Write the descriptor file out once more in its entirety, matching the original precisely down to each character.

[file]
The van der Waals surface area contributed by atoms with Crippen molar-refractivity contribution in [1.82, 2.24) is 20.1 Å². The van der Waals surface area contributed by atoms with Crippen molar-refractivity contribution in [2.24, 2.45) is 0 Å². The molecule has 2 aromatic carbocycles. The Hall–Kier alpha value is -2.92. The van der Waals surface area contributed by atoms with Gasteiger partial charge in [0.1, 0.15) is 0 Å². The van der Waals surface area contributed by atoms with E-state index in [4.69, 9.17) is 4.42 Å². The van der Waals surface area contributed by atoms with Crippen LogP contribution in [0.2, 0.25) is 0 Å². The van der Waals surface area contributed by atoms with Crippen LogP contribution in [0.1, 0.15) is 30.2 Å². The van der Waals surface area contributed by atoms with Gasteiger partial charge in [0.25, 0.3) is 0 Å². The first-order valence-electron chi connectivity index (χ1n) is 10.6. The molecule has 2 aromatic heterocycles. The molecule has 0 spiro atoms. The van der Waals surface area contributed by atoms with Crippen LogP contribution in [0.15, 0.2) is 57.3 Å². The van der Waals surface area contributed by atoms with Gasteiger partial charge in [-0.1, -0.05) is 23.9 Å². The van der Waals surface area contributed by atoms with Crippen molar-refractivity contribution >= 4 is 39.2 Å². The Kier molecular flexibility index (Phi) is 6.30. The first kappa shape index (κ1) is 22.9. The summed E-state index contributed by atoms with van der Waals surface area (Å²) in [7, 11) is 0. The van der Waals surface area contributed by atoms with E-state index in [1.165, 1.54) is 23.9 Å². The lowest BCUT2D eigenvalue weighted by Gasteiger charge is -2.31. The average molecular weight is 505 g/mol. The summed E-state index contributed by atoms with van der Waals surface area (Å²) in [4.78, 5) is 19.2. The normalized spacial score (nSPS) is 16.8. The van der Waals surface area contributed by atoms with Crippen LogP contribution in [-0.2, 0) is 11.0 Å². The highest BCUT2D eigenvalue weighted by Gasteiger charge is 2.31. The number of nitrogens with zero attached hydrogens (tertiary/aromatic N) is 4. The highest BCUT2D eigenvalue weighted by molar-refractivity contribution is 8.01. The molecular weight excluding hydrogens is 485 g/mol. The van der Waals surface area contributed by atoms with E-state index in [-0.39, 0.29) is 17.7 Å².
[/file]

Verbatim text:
The van der Waals surface area contributed by atoms with Crippen molar-refractivity contribution in [1.82, 2.24) is 20.1 Å². The van der Waals surface area contributed by atoms with Crippen molar-refractivity contribution in [2.24, 2.45) is 0 Å². The molecule has 2 aromatic carbocycles. The Hall–Kier alpha value is -2.92. The van der Waals surface area contributed by atoms with Gasteiger partial charge in [0.1, 0.15) is 0 Å². The van der Waals surface area contributed by atoms with E-state index in [4.69, 9.17) is 4.42 Å². The van der Waals surface area contributed by atoms with Crippen LogP contribution in [0.2, 0.25) is 0 Å². The van der Waals surface area contributed by atoms with Crippen LogP contribution in [0.1, 0.15) is 30.2 Å². The van der Waals surface area contributed by atoms with Gasteiger partial charge in [0.25, 0.3) is 0 Å². The first-order valence-electron chi connectivity index (χ1n) is 10.6. The molecule has 2 aromatic heterocycles. The molecule has 0 spiro atoms. The van der Waals surface area contributed by atoms with Crippen LogP contribution in [0.15, 0.2) is 57.3 Å². The van der Waals surface area contributed by atoms with Gasteiger partial charge in [-0.1, -0.05) is 23.9 Å². The van der Waals surface area contributed by atoms with Crippen molar-refractivity contribution >= 4 is 39.2 Å². The Kier molecular flexibility index (Phi) is 6.30. The first kappa shape index (κ1) is 22.9. The summed E-state index contributed by atoms with van der Waals surface area (Å²) in [7, 11) is 0. The van der Waals surface area contributed by atoms with E-state index in [1.165, 1.54) is 23.9 Å². The lowest BCUT2D eigenvalue weighted by Gasteiger charge is -2.31. The average molecular weight is 505 g/mol. The summed E-state index contributed by atoms with van der Waals surface area (Å²) in [4.78, 5) is 19.2. The normalized spacial score (nSPS) is 16.8. The van der Waals surface area contributed by atoms with Crippen LogP contribution in [-0.2, 0) is 11.0 Å². The highest BCUT2D eigenvalue weighted by Gasteiger charge is 2.31. The number of nitrogens with zero attached hydrogens (tertiary/aromatic N) is 4. The highest BCUT2D eigenvalue weighted by molar-refractivity contribution is 8.01. The molecular weight excluding hydrogens is 485 g/mol. The van der Waals surface area contributed by atoms with E-state index in [-0.39, 0.29) is 17.7 Å².